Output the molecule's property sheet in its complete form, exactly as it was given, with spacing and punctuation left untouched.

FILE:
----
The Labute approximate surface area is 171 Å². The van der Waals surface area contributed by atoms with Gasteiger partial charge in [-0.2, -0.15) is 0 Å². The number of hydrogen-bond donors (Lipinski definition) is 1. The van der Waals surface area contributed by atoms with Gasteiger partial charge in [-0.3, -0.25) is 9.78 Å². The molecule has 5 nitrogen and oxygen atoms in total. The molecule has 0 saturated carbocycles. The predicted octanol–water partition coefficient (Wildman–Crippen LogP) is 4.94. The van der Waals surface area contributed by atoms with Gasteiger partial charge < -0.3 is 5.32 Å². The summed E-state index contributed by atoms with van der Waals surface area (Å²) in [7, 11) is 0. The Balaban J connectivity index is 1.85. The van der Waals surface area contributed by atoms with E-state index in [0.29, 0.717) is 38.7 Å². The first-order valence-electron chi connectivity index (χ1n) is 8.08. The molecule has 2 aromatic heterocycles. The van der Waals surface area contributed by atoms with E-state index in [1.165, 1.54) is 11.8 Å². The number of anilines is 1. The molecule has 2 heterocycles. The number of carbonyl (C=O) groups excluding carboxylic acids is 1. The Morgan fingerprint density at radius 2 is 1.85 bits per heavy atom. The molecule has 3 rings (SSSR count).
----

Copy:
The Labute approximate surface area is 171 Å². The van der Waals surface area contributed by atoms with Gasteiger partial charge in [-0.2, -0.15) is 0 Å². The number of hydrogen-bond donors (Lipinski definition) is 1. The van der Waals surface area contributed by atoms with Gasteiger partial charge in [-0.3, -0.25) is 9.78 Å². The molecule has 5 nitrogen and oxygen atoms in total. The molecule has 0 saturated carbocycles. The predicted octanol–water partition coefficient (Wildman–Crippen LogP) is 4.94. The van der Waals surface area contributed by atoms with Gasteiger partial charge < -0.3 is 5.32 Å². The summed E-state index contributed by atoms with van der Waals surface area (Å²) in [7, 11) is 0. The Balaban J connectivity index is 1.85. The van der Waals surface area contributed by atoms with E-state index in [0.29, 0.717) is 38.7 Å². The first-order valence-electron chi connectivity index (χ1n) is 8.08. The molecule has 2 aromatic heterocycles. The van der Waals surface area contributed by atoms with E-state index in [1.165, 1.54) is 11.8 Å². The number of anilines is 1. The molecule has 2 heterocycles. The number of carbonyl (C=O) groups excluding carboxylic acids is 1. The Morgan fingerprint density at radius 2 is 1.85 bits per heavy atom. The molecule has 3 rings (SSSR count).